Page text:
From the north to the south in a matter of days, WDCS researcher Oli Yates shares his experiences of the orca that make the Falkland Islands in the south-west Atlantic Ocean their home - at least for a small part of the year!
To the south east of the Falkland Islands there is a small, 2 km long island with a lot of charm. The island is uninhabited through much of the year but becomes a busy local attraction in the summer months as people travel there to see the bustling penguin colonies, marvel over the elephant seal bulls fighting for control of the harems and enjoy the sunshine along white sandy beaches.
Myself and a small group working with Falklands Conservation headed out to the island to confirm and document what had long been part of local knowledge – the island was home to another spectacular resident, the orca. Apparently small groups of orcas had been seen over the years, coming close to the sandy shores of Sea Lion Island. When we arrived we found that this was just the tip of the iceberg….
We set up patrols of the main two beaches to the east of the island starting at 5am and continuing through until about 6pm. Long days in some roaring weather conditions were filled with the joy of observing the wildlife of these beautiful islands. Each morning we were met by the sound of the Magallanic penguins enthusiastically calling from their burrows (they sound like donkey’s braying, hence the local name Jackass penguins) and the grunts of the elephant seals as we arrived on the beaches. Initially we only saw the orcas from a distance, a group of five or six individuals passed by with apparent disregard beyond the extensive kelp beds. These sightings offered no more than a confirmation of their presence and it wasn’t until the end of the first trip that we saw their real motives.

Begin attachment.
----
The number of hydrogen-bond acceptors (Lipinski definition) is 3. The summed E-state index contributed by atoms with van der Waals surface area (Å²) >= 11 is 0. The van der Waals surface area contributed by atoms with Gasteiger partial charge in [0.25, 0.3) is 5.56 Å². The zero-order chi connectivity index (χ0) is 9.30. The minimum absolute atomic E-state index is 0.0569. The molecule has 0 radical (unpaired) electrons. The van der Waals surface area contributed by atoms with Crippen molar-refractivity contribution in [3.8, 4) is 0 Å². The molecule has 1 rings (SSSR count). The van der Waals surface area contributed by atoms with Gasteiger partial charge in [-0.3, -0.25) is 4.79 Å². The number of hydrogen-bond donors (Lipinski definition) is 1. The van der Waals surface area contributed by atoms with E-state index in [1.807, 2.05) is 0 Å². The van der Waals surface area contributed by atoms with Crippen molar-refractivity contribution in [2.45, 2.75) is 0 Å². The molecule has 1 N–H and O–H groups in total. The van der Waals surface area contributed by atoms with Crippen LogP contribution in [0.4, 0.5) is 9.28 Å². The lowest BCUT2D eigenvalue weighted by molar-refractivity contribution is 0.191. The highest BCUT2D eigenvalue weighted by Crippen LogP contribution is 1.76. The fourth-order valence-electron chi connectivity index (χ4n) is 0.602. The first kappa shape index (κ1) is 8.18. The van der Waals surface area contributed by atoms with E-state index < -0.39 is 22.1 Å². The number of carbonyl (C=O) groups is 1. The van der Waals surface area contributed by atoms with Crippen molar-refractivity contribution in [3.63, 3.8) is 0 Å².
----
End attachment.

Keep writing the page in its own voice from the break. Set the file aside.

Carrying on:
By this time, young elephant seal pups had started swimming in rock pools in and around rocky platforms that stretched out from the ends of the long beaches. We soon realised that at the margins of these rocky platforms, the water depth dropped off to at least two meters and got progressively deeper beyond the kelp. During our early morning observations, we found that two of the adult female orcas came to within centimetres of the rocky platforms! They passed silently up and down with just the tip of the dorsal fin protruding from the water. The young elephant seal pups were apparently unaware of the danger that awaited them, but we were breathless as we absorbed the situation.
To our amazement, one of the orcas would spend several minutes perfectly still almost completely submerged with her head just below the water right next to the rocks. During this time they would take the faintest of breaths before submerging in the shallows again. Meanwhile the rest of the group would remain at some distance, perhaps 200 m away playing in the kelp beds. Slowly, the largest female positioned herself in a pool next to the rocks that only filled at high tide. The pool had a narrow entrance, perhaps 1.5 m across and we watched in disbelief as the enormous animal lay motionless with her nose peeking out of the water.
Over the next two seasons we were given a lesson in why they had learnt this behaviour. As the elephant seals made their first forays into the shallows, the orcas lunged from their ambush and were rewarded with energy rich meals at the expense of the elephant seal population. We recorded two groups during our time at Sea Lion Island and a total of 12 individuals that repeatedly visited the rocky platforms and sandy shores to attack the young elephant seal pups. During the second season one of the juvenile orcas had disappeared. We feared this young animal must not have survived the winter as the mother was still present but alone. On our last day, one of the other females arrived with a very young calf staying right at her side.
Of all the animals we observed, only the lead female displayed all of the ambush behaviour that was so impressive. Perhaps what we witnessed was part of teaching the younger animals the tricks to surviving in the harsh Southern Seas.